I couldn’t reach Sabir this week, but when I talked to him in 2011 he said his scofflaw experience led him to run for the job.  “We need a friendlier system,” he told me. “People are making mistakes and there are no people [at Traffic Court] who understand.”

That may be only partially true.  As it turns out, some Traffic Court judges were very understanding of people who had the right political connections. Or so it is alleged in the federal indictment.

Call me finicky, but I believe if you run for public office your personal affairs should be in order: taxes paid, utility bills up to date, everything copasetic.

That belief is not widely held by all Traffic Court candidates.  Bloom is an example. He said his unpaid taxes date back to the days when he worked as a writ server, and he thought his employer was deducting taxes. (He was a contract employee, so he was supposed to be paying his own taxes.) But, hey, these things happen!

Another candidate, Tia Seibert, is listed in court records as owing the city $19,536 in back business taxes for 1999 through 2004.  Seibert said they were from a failed cosmetology shop she had at the time. She says she is making efforts to pay the money due, which may explain in part why she is running for a job that pays $91,000 a year.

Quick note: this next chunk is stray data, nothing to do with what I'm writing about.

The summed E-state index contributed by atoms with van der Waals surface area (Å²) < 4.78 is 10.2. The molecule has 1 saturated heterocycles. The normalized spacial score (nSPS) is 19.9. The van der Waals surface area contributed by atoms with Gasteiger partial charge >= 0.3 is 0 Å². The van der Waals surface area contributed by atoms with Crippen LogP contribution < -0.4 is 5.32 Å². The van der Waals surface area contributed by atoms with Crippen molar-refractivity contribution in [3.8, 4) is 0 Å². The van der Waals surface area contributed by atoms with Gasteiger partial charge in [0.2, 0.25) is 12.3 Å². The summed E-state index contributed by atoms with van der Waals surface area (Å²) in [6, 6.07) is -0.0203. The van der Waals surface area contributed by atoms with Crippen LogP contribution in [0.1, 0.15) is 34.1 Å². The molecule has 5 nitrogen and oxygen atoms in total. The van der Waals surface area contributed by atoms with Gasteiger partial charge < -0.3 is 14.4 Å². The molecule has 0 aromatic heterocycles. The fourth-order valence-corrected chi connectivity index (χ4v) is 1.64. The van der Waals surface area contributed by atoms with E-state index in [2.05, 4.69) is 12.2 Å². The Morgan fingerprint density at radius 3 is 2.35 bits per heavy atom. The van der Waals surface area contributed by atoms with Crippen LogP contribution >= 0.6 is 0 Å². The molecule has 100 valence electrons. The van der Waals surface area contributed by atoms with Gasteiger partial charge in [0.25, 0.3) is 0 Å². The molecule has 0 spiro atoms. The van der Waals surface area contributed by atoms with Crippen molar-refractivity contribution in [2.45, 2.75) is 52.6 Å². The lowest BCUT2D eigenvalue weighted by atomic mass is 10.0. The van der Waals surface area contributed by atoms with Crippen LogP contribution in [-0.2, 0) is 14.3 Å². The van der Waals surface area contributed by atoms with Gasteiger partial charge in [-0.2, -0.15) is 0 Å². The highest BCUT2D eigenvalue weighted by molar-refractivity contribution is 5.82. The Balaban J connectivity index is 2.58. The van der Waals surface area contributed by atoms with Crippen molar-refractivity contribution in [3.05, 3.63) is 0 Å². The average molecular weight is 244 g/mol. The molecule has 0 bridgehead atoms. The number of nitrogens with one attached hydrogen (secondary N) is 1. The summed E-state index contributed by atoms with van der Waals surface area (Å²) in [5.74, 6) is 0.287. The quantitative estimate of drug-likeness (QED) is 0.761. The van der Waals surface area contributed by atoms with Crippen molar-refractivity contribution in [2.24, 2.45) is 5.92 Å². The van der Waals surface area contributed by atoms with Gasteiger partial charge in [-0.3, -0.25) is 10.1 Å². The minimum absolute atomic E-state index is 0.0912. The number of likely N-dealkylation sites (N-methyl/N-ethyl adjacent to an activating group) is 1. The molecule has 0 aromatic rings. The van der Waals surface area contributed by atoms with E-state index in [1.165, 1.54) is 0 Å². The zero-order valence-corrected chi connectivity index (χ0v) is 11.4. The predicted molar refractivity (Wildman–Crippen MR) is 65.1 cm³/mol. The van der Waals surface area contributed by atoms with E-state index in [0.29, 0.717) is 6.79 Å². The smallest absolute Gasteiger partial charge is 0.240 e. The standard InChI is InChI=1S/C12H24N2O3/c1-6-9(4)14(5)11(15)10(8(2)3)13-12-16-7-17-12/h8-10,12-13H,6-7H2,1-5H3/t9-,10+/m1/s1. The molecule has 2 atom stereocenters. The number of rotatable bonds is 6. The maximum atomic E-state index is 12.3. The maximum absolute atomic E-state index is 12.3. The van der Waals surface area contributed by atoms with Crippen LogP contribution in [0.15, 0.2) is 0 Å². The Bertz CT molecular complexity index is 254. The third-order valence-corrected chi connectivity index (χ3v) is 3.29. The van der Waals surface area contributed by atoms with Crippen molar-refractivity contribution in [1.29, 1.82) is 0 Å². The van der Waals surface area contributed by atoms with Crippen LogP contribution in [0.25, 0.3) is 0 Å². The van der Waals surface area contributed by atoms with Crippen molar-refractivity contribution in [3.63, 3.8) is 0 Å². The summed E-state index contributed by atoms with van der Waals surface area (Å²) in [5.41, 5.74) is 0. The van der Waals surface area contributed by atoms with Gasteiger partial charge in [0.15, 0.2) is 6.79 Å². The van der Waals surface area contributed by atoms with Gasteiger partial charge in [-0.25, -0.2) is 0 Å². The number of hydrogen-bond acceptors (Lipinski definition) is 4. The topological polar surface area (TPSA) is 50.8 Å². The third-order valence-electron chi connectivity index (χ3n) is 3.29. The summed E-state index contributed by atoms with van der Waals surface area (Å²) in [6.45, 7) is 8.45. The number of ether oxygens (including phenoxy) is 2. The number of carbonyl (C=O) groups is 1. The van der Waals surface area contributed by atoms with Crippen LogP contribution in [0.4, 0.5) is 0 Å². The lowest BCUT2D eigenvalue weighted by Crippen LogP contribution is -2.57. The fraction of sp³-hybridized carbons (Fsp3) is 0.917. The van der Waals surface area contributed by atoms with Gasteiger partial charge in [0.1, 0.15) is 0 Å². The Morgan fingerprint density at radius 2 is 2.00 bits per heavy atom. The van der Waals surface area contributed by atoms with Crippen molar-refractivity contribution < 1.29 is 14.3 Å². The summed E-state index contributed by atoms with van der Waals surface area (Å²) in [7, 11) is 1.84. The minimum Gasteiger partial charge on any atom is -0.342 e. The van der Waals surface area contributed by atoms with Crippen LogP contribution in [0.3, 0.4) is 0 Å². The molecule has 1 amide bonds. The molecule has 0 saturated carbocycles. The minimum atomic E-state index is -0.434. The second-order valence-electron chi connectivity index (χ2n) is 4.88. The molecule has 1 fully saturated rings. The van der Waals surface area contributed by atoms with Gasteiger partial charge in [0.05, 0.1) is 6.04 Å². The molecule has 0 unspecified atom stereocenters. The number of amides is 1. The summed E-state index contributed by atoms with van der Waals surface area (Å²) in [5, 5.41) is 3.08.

Bruce H. Bailey and Verna Ragan Tennant also have state or local tax debts listed on the court records due to failed businesses.  I was unable to reach them to discuss the particulars.

Keith Jackson’s residency was challenged in court and he appeared personally at a hearing on Friday to offer proof that he does, in fact, live on the 2600 block of Master Street. Unfortunately, he left the courtroom before I could ask him why he also owes $757 in taxes and fines for unpaid real estate tax for 2012.

Candidate James Johnson of the 1400 block of W. Letterly Street owes $2,817 in back real estates taxes on his home that date back eight years.  Calls to Johnson went unanswered.

Lynwood Savage is up to date on his taxes, but court records show him owing $1,649 to PGW in gas bills that date back to 2009.  I was unable to track Savage down. If you call the telephone number he listed on his candidate’s affidavit you will hear a recorded message for a Pathmark pharmacy in South Philadelphia.